Professor Sarah Purdy and Dr Peter Goyder, Directors of the Integration to Avoid Hospital Admissions Health Integration Team (ITHAcA HIT), give an update on the HIT's activities in 2016-17.
This year we have focused on supporting implementing our project findings into practice and investigating research questions in line with commissioning priorities.
We held two discussion working groups (DWGs) to look at findings from our work to develop a tool to measure when an admission has been avoided and the use of a frailty toolkit in primary care. We conducted both projects in collaboration with Bristol, North Somerset and South Gloucestershire Clinical Commissioning Groups (CCG). The CCGs are supporting this work from conception through to implementation into practice.
We have collaborated with the Child Injury (CIPIC) HIT to explore the potential for first-aid education to support the public’s decision-making when seeking urgent care. This work will be published by the British Red Cross, who also funded it, in spring 2017. We will be working with CIPIC, the British Red Cross, service providers and the CCGs to consider the local implications of our study.
The National Institute for Health Research Health Services and Delivery Research programme has funded us to explore efficient models of care for general practitioners working in or alongside emergency departments. This work is of national interest and involves four universities across the UK. It is led by Professor Jonathan Benger.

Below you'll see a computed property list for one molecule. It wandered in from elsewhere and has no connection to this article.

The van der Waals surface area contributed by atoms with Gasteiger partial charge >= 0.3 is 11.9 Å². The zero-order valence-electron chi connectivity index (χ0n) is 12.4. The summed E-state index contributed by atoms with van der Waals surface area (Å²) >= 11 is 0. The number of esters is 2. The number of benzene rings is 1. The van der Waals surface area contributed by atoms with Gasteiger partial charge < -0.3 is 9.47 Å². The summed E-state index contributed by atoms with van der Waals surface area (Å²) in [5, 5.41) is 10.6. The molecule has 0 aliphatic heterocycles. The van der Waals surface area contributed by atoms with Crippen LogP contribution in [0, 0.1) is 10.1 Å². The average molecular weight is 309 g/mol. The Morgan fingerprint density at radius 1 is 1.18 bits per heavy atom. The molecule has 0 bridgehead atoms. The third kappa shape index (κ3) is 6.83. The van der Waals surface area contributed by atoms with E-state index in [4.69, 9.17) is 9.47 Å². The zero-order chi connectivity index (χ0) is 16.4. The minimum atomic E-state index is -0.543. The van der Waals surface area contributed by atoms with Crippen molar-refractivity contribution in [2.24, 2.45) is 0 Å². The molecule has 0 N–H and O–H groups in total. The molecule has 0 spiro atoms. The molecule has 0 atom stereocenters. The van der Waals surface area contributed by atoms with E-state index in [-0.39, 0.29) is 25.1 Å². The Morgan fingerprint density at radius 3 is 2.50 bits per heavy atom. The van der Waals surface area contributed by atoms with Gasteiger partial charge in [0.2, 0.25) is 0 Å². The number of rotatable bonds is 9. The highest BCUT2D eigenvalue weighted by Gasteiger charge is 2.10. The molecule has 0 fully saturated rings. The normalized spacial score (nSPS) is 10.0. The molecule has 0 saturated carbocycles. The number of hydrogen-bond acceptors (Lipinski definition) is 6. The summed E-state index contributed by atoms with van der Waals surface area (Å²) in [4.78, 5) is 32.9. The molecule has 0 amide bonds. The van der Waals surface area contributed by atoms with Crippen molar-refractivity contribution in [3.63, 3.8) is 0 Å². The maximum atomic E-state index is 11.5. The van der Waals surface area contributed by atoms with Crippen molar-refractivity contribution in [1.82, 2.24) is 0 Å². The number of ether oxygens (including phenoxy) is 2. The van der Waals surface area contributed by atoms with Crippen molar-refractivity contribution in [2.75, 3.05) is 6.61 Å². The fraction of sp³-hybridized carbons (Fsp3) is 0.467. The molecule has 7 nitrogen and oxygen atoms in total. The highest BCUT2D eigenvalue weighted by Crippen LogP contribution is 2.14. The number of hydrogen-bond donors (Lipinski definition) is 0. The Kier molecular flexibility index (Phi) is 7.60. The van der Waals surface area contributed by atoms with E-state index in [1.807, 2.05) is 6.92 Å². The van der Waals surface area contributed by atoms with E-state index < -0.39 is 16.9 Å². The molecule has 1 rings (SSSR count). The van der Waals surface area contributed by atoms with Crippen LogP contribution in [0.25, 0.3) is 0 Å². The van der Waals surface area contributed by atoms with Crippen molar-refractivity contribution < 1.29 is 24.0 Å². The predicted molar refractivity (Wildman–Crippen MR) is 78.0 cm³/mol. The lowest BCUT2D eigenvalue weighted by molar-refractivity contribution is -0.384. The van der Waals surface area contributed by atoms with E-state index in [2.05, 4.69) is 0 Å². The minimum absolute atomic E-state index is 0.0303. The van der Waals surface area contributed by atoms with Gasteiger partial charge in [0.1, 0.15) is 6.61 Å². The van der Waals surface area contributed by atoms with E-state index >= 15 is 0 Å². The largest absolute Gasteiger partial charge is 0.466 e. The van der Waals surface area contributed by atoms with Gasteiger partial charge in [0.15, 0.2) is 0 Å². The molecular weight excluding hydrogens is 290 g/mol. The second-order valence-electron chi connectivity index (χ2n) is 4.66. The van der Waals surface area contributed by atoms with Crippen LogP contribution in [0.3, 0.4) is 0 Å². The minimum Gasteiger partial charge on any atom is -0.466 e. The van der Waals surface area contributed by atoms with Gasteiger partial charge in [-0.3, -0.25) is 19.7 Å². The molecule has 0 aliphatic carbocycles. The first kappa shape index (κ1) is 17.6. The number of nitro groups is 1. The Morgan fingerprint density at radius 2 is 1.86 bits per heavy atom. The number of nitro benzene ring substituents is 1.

We have continued our work with the physics department at the University of Bristol, to look at developing a primary care device to rapidly detect antibiotic resistance in common bacteria. We obtained further funding for this project from the Engineering and Physical Sciences Research Council and Elizabeth Blackwell Institute.
The device has been tested successfully in the laboratory, so we are exploring potential industrial partners through an ICURe award. We are hoping to secure more sustainable funding for this project to explore how patients feel about the device.
We have begun to explore working with industry partners to strengthen our knowledge mobilisation work-stream and broaden our outlook for the future. The Elizabeth Blackwell Institute are funding Dr Ben Davies to explore opportunities for future collaboration with the telecommunications industry, through a placement with British Telecom. This will support our growing knowledge mobilisation strategy to ensure that we are engaging with organisations outside academia to foster collaborations and share knowledge and learning.